The possibility of using the X.25 virtual circuit (ISO level 3) directly for SMTP is mentioned in RFC 821 ("SIMPLE MAIL TRANSPORT PROTOCOL"), in appendix D. It suggests that "a reliable end-to-end protocol such as TCP be used on top of X.25 connections". This was undoubtedly true considering the general reliability of the PSDNs at the time (1981). The service is now (in 1989) reliable enough to allow practical direct use of the virtual circuit service.
The procedures given here have proven to be successful in extensive production use, involving 24 PSDNs in 22 different countries. The resulting service is economical even using some of the more expensive PSDNs. Operation over private X.25 connections and X.25 LANs has also proven successful.
An X.25 virtual circuit (VC) is opened for each SMTP session. The full duplex channel provided by the VC is used for the session. The VC is then closed, normally by the calling side.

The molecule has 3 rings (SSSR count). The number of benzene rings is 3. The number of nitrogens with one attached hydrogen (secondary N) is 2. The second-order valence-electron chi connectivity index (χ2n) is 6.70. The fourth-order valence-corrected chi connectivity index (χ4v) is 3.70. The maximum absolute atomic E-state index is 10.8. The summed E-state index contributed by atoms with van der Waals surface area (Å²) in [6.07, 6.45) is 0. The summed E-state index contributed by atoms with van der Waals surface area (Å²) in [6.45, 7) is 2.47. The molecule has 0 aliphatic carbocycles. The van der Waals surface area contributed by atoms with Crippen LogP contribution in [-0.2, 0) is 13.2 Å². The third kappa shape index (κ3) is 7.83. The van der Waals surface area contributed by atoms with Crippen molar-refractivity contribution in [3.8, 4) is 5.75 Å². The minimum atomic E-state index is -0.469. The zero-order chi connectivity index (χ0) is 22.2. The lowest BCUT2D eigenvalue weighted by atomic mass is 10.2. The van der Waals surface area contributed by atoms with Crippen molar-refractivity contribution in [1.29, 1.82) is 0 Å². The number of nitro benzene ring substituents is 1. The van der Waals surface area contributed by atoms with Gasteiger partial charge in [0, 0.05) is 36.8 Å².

The character code used on X.25 is the full ASCII-8 code, with no escapes or modifications. Lines are terminated by CRLF (13 10 decimal). Implementations should, if possible, recognize lines terminated only by LF (10 decimal).
Unlike TCP, X.25 does not provide for synchronous delivery of data in transit when a clear request is in progress; any packets in transit are discarded when the VC is cleared. Therefore, on X.25, the SMTP session layer is closed by the calling side when the Service Closing message is received, either in response to a QUIT command, or because the service must shut down.
Other features of X.25, such as permanent virtual circuits and D bit selection, are not used.
 Postel, J., "Simple Mail Transfer Protocol", RFC 821, USC Information Sciences Institute, August 1982.
 CCITT Recommendation X.25, "Interface Between Data Terminal Equipment (DTE) and Data Circuit-Terminating Equipment (DCE) for Terminals Operating in the Packet Mode and Connected to Public Data Networks by Dedicated Circuit", International Telegraph and Telephone Consultative Committee, Fascicle VIII.3, Geneva, 1976; amended at Geneva, 1980 and Malaga-Torremolinos, 1984. ("Red Book")
Robert Ullmann 23A-32 Prime Computer, Inc. Technology Drive Milford, MA 01757